The argument that the Bedroom Tax should not apply to pre-1996 claimants is that the Bedroom Tax legislation only refers to the law post 1996 and, therefore, the Bedroom Tax does not apply to those who had claimed Housing Benefit before this date.
It is important to stress that it is early days in the progress of this argument but at this stage there would appear to be merit in claimants who can use this argument to lodge applications asking the Local Authority to look at their Housing Benefit claim again.
A standard letter to request a review of Housing Benefit is available and can be requested by emailing email@example.com Emails must contain your name, full address, date of birth, national insurance number and telephone contact number.
You will need to complete the letter with details of the local office that administers your Housing Benefit claim.
Should the Local Authority reject the argument put forward in the letter you will have the right to appeal against that decision (appeals should be lodged within one month of the refusal to review your Housing Benefit).
ENABLE Direct will be able to advise you on local advice agencies that can assist with your appeal. ENABLE Direct can be contacted on 0300 0200 101.
The white paper on Scottish independence has created much debate, discussion, and disagreement since it was released. There are many important discussions and decisions to be made between now and referendum day, and one key issue for our members will be what the welfare state might look like in an independent Scotland.
It is important that our members and supporters engage in the debate to help inform how they might vote on referendum day.
Chapter 4 of the white paper outlines the vision of the welfare state in an independent Scotland and contained three ideas that may prove popular with ENABLE Scotland members and supporters.
1. Abolish the Bedroom Tax
2. Halt the roll out of Universal Credit
3. Halt the roll out of the Personal Independence Payment.
The bedroom tax has been strongly criticised by many organisations, ENABLE Scotland included, as an unfair policy that will push many of Scotland’s disabled into poverty.
The new systems of Universal Credit and the Personal Independence Payment have attracted much criticism for being impractical and unresponsive to the needs of many people who require the support of benefits.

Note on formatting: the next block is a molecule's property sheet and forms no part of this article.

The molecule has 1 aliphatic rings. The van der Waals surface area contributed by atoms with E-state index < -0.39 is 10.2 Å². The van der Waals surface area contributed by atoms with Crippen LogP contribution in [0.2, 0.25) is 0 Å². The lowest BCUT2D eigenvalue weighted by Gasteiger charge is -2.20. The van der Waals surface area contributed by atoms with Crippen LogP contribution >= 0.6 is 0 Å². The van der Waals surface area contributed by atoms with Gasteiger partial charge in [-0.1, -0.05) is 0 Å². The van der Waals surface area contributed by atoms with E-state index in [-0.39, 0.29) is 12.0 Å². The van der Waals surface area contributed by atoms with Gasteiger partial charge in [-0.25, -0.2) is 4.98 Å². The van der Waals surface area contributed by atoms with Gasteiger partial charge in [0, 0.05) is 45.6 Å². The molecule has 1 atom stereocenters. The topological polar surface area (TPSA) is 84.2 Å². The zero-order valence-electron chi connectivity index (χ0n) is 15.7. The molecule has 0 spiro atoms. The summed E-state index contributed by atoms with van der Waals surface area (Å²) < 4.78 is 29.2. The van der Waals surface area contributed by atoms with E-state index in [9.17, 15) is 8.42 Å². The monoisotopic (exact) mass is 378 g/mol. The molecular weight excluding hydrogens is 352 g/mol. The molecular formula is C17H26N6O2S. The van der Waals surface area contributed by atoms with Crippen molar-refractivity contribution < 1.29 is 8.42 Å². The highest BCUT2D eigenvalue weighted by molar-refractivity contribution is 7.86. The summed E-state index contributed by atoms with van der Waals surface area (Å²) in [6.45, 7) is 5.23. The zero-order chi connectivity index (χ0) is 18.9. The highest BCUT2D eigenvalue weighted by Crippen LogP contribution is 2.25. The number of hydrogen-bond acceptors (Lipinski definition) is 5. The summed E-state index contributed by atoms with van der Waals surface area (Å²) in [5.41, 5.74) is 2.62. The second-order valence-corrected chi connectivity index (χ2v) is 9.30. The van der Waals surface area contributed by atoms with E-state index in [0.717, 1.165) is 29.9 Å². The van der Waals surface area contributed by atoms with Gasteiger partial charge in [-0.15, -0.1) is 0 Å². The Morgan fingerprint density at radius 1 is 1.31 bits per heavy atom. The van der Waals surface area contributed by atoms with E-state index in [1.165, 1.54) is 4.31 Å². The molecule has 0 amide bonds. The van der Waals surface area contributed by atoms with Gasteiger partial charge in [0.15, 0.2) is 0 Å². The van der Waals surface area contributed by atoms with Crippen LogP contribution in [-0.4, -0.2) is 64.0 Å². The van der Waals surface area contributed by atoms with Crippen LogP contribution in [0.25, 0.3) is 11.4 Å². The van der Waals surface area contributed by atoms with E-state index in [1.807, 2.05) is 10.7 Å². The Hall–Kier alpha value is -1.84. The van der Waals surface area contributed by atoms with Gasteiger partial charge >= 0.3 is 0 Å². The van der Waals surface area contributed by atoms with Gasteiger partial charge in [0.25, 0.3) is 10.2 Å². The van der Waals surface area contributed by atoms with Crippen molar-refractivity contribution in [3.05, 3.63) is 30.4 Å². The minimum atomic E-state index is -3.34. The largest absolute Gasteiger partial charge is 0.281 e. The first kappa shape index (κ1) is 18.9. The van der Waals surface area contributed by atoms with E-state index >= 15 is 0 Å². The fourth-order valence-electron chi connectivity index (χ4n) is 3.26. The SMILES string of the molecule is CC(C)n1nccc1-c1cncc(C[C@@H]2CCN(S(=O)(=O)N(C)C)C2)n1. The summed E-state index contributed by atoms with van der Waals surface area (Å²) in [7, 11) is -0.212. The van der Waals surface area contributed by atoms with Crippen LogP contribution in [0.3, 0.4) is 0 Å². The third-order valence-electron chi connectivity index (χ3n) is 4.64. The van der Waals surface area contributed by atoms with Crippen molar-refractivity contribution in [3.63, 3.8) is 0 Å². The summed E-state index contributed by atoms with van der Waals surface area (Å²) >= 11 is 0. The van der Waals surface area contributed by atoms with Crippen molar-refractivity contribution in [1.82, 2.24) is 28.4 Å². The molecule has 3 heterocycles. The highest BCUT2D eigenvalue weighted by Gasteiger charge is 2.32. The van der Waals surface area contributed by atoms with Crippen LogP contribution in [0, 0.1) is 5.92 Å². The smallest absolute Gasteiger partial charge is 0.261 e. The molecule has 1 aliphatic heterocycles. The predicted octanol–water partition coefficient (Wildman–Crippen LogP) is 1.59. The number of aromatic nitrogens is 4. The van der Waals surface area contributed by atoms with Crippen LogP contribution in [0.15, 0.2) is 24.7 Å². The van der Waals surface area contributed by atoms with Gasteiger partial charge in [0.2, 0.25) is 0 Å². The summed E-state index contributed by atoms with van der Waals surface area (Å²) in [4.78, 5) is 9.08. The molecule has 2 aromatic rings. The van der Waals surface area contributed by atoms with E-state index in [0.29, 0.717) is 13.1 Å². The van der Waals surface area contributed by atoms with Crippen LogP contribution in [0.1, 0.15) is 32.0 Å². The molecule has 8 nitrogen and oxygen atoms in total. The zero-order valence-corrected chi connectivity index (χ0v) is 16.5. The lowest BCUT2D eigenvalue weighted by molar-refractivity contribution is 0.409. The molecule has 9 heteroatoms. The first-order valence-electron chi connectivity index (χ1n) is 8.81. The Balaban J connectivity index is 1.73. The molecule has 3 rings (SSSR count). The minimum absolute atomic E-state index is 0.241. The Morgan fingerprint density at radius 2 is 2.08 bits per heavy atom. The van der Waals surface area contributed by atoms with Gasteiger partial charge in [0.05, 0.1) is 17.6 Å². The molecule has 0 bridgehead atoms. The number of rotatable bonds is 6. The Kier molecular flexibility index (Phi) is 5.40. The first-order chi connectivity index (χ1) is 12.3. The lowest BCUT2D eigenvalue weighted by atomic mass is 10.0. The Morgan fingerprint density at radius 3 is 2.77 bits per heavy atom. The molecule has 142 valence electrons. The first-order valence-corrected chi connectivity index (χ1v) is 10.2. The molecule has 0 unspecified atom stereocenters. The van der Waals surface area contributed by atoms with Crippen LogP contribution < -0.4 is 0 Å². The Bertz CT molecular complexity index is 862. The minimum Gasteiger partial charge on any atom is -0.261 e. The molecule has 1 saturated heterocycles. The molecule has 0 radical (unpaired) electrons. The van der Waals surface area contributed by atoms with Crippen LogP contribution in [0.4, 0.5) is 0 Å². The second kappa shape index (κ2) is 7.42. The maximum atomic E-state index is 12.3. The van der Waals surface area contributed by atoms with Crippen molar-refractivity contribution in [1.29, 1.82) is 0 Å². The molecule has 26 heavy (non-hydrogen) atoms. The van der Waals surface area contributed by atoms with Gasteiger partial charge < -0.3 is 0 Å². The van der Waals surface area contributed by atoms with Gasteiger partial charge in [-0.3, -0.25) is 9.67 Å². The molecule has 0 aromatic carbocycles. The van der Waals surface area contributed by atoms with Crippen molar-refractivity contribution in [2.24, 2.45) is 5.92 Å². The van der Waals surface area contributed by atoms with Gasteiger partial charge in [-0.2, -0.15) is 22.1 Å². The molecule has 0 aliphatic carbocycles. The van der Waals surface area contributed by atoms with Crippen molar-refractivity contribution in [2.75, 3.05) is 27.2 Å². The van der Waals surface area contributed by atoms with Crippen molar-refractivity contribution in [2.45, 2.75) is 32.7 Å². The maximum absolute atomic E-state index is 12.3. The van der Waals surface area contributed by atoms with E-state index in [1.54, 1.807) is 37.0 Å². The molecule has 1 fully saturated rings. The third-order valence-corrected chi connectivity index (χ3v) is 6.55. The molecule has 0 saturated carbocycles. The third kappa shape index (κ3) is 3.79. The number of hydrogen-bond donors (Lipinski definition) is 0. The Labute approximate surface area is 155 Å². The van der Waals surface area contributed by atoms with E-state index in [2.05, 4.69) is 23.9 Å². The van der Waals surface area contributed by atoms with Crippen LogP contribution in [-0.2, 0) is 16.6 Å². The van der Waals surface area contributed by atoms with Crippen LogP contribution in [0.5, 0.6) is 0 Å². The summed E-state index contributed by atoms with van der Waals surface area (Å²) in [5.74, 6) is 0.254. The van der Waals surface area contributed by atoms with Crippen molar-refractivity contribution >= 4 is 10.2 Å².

One major change that is perhaps likely to attract less attention, however, is the proposal to ensure that benefits and Tax Credits increase in line with inflation. This is a significant departure from current UK Government policy where two recent decisions have reduced the real terms income of benefit recipients.
In 2010, the UK Government changed the method used for calculating the annual increase in the rate of benefits from the retail price index (RPI), to the consumer price index (CPI). At the time of introduction, this meant that benefits were uprated by the CPI rate of 3.1% rather than the RPI rate of 4.6%. This move was criticised at the time by the TUC who called the move “insidious”.
In 2014/2015 and 2015/2016 this change will be compounded when many benefits are subjected to a 1% uprating cap. To put this change into context, it was estimated by the Department for Work and Pensions that the 1% cap would affect 30% of all households in the UK, and that the majority of households receiving benefit would be affected.
The DWP went on to estimate, that the average loss for each household would be £3 per week, but also, that those who have the least income would not only be more likely to be affected, but would be likely to have higher than average losses.
Whilst disability benefits and disability related elements in means tested benefits have been protected from the 1% cap, it is worth remembering that these will still be uprated by the traditionally lower CPI rather than RPI.
It would seem then, on welfare reform at least, that the proposals are positive; but are there negatives?
Critics of the white paper have argued, that the proposals in the paper are unaffordable and made based on assumptions of the outcomes of negotiations that would have to take place should Scotland vote yes.
It could also be argued that the white paper is a missed opportunity. Whilst the proposals would bring some popular changes, it would still see the welfare state remain largely unchanged. The Work Capability Assessment, poor standards of DLA decision making and sanctions are just some of the issues that would remain in place.
Whilst the welfare state will be just one of the man y issues that voters will have to consider, it does raise a fundamental question about our welfare state whatever the outcome of the referendum. Do we really want to see more of the same, or do we want to see radical change to the social security system?